Rename References to a Server or Database
In object definitions or scripts, you can include references to objects in other databases if you specify the names of the databases that contain the objects to which you are referring. If references and the objects are on different servers, the references must also specify the names of the servers for the objects to which you are referring. You can specify databases and servers by name or by variable. After you create these references, you can use refactoring to update them if you must later specify a different name, replace a name with a variable, replace a variable with a name, or replace a variable with another variable. For more information about cross-database references, see Using References in Database Projects. For more information about how to rename these references, see How to: Rename References to a Server or Database.
Database refactoring is database project based. This approach means that you do not make changes directly to a live database, but to the database project instead. By following this strategy, you gain all the benefits of database projects, including source control and team development. You can then deploy changes that were made to the database project by using the database project deployment feature. For more information, see Build and Deploy Databases to an Isolated Development Environment.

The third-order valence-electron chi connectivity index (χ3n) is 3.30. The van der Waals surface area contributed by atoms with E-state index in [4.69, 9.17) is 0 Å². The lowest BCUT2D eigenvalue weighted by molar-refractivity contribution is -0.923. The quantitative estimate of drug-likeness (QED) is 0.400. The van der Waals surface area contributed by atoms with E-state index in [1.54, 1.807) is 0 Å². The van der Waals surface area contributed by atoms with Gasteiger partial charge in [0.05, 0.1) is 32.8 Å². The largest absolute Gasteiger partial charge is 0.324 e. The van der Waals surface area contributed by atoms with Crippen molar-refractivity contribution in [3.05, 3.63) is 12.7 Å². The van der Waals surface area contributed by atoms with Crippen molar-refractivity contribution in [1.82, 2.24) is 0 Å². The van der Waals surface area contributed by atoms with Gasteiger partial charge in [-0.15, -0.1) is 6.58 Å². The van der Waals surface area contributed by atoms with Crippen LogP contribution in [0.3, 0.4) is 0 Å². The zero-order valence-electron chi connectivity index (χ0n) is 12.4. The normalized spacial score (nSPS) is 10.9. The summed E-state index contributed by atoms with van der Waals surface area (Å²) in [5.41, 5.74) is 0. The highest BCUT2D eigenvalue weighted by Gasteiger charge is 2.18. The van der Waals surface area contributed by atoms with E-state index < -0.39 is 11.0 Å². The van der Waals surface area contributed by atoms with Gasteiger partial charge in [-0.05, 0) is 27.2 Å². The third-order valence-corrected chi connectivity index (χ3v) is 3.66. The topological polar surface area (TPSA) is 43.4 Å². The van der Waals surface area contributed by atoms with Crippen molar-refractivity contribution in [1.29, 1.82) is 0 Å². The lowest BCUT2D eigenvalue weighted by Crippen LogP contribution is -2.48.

In a team environment, you should run application and database unit tests before you deploy your changes to a production server. For more information, see Verifying Database Code by Using Unit Tests
In the following table, you can find descriptions of common tasks that support this scenario and links to more information about how you can successfully complete those tasks.
Get hands-on experience: You can become familiar with how to rename references to a server or database, in addition to other types of refactoring, by following the walkthrough.
Rename all references to a server or database: You can use refactoring to automatically update the names of servers, databases, or SETVAR variables in cross-database references. As part of the refactoring operation, you can preview the changes before you apply them.
Undo a refactoring operation: If you decide that a refactoring operation needs to be reversed, you can undo that refactoring operation in the current session of Visual Studio.
Deploy database refactoring changes: After you refactor the database project, you must deploy those changes to a target database. Typically you will deploy your changes to your isolated development environment to test them before you check them in to version control.
Troubleshoot problems: You can learn more about how to troubleshoot common problems with database refactoring.